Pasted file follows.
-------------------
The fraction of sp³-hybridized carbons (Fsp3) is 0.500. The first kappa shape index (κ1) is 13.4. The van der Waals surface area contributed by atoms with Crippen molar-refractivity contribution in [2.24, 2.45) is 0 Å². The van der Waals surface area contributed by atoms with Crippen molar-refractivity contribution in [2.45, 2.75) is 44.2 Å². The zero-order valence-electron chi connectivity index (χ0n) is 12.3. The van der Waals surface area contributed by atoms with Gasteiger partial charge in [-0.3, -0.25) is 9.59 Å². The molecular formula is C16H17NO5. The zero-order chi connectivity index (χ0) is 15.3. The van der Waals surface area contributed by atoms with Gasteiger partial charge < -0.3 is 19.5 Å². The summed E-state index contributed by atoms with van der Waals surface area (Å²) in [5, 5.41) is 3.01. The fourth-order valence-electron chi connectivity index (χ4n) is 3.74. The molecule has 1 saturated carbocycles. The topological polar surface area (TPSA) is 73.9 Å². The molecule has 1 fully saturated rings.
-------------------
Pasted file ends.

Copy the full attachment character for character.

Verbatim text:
The fraction of sp³-hybridized carbons (Fsp3) is 0.500. The first kappa shape index (κ1) is 13.4. The van der Waals surface area contributed by atoms with Crippen molar-refractivity contribution in [2.24, 2.45) is 0 Å². The van der Waals surface area contributed by atoms with Crippen molar-refractivity contribution in [2.45, 2.75) is 44.2 Å². The zero-order valence-electron chi connectivity index (χ0n) is 12.3. The van der Waals surface area contributed by atoms with Gasteiger partial charge in [-0.3, -0.25) is 9.59 Å². The molecular formula is C16H17NO5. The zero-order chi connectivity index (χ0) is 15.3. The van der Waals surface area contributed by atoms with Gasteiger partial charge < -0.3 is 19.5 Å². The summed E-state index contributed by atoms with van der Waals surface area (Å²) in [5, 5.41) is 3.01. The fourth-order valence-electron chi connectivity index (χ4n) is 3.74. The molecule has 1 saturated carbocycles. The topological polar surface area (TPSA) is 73.9 Å². The molecule has 1 fully saturated rings.